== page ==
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In bed that night, I touched my hips where June’s hips had been.  I didn’t want to think about that afternoon, because every time I did, I wondered if Brian and Annette had been peering through the window, watching us.  Sometimes I thought: maybe they didn’t see.  Sometimes, I thought: thank God I didn’t take off my clothes.  I did not think of June and what she ahd said about my father not catching her: thinking about it risked telling; telling meant terrible danger for me, I was sure.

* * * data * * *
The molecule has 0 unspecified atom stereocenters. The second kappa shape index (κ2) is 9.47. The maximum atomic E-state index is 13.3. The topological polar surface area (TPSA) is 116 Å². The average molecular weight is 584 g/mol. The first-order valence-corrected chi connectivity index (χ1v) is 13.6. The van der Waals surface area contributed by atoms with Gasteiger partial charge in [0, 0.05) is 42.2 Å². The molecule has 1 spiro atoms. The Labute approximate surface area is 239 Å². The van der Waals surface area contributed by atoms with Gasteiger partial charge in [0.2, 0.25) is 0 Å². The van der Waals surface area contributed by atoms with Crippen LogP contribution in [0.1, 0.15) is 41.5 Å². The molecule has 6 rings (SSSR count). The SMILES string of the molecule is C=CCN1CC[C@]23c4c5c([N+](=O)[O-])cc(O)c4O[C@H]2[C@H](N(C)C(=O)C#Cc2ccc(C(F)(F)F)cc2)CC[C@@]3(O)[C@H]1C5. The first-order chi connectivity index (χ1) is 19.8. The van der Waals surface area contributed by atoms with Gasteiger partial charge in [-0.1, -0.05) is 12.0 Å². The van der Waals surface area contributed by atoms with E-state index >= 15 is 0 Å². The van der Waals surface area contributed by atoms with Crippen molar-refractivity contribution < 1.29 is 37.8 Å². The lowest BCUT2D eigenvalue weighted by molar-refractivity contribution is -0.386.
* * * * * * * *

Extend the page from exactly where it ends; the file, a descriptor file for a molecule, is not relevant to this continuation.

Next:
In McCracken’s “June,” we meet a Phoebe, a girl who struggles with the adaptation to a new town, new friends, a new life.  The person you first meet in a new place can completely change your life.  If you meet a Christian girl who goes to church every sunday, odds are you are going to go along with her to have a friend- and eventually will be a Christian as well through the conditioning that had done to you.  In Phoebe’s case, she meets a troubled child who lashes out due to her buried sorrows- rightfully so.  With June’s home life, it is expected for a child to reach out to a friend in the way she does, making Phoebe feel inferior, like Phoebe needs her:  in reality, it is the opposite.  June needs Phoebe to feel normal- to feel like her world is not falling apart, as it is.  When Phoebe begins to steal and transform into June, the reader feels compelled to read on to see how Phoebe ends the story.  Does she begin to vandalize cars as well?  Or does she stand up to June and do the right thing, and turn her in?  When I first moved to Northern Virginia from Atlanta, Georgia, I can remember being scared out of my mind, sitting in Kindergarten, waiting for someone to say “hi” to me.  Instead, I walked up to the first girl I saw, Lindsay Beach, and introduced myself.  She grabbed my arm and said to me, “Let’s play house, you are the Daddy because I’m too pretty to be the Daddy, and you are ugly.”  If I hadn’t of freed my arm from Ms. Beach, and find Katie Sutton, then I most likely would have strangled cats with twine as well, as June had in the story.  McCracken uses this classic “coming of age” story about a young girl struggling with her identity while trying to fit in to bring the reader into empathizing with Phoebe, and recollecting what it was like to try and meet friends, all while staying true to yourself.


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